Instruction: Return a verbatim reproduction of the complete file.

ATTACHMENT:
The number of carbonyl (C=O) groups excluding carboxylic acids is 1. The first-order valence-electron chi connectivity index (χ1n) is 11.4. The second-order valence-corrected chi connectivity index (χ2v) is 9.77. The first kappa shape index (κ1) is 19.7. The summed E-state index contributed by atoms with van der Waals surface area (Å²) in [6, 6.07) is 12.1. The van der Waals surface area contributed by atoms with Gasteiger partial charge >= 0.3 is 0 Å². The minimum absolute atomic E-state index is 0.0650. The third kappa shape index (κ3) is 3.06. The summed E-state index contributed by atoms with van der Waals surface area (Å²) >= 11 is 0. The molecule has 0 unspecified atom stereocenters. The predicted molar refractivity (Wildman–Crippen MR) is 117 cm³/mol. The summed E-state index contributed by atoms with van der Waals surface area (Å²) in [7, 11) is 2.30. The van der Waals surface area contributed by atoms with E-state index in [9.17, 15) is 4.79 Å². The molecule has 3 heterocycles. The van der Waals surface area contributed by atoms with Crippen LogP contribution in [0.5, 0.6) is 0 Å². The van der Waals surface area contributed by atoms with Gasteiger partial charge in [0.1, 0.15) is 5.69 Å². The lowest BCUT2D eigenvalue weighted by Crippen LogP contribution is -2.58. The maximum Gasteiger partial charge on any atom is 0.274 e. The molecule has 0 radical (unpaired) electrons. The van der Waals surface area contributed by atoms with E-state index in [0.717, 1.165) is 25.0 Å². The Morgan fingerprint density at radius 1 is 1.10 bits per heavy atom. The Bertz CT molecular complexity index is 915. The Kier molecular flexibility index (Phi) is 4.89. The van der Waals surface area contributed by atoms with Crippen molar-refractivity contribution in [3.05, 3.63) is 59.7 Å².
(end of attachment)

The number of carbonyl (C=O) groups excluding carboxylic acids is 1. The first-order valence-electron chi connectivity index (χ1n) is 11.4. The second-order valence-corrected chi connectivity index (χ2v) is 9.77. The first kappa shape index (κ1) is 19.7. The summed E-state index contributed by atoms with van der Waals surface area (Å²) in [6, 6.07) is 12.1. The van der Waals surface area contributed by atoms with Gasteiger partial charge >= 0.3 is 0 Å². The minimum absolute atomic E-state index is 0.0650. The third kappa shape index (κ3) is 3.06. The summed E-state index contributed by atoms with van der Waals surface area (Å²) >= 11 is 0. The molecule has 0 unspecified atom stereocenters. The predicted molar refractivity (Wildman–Crippen MR) is 117 cm³/mol. The summed E-state index contributed by atoms with van der Waals surface area (Å²) in [7, 11) is 2.30. The van der Waals surface area contributed by atoms with E-state index in [9.17, 15) is 4.79 Å². The molecule has 3 heterocycles. The van der Waals surface area contributed by atoms with Crippen LogP contribution in [0.5, 0.6) is 0 Å². The van der Waals surface area contributed by atoms with Gasteiger partial charge in [0.1, 0.15) is 5.69 Å². The lowest BCUT2D eigenvalue weighted by Crippen LogP contribution is -2.58. The maximum Gasteiger partial charge on any atom is 0.274 e. The molecule has 0 radical (unpaired) electrons. The van der Waals surface area contributed by atoms with E-state index in [0.717, 1.165) is 25.0 Å². The Morgan fingerprint density at radius 1 is 1.10 bits per heavy atom. The Bertz CT molecular complexity index is 915. The Kier molecular flexibility index (Phi) is 4.89. The van der Waals surface area contributed by atoms with Crippen molar-refractivity contribution in [3.05, 3.63) is 59.7 Å².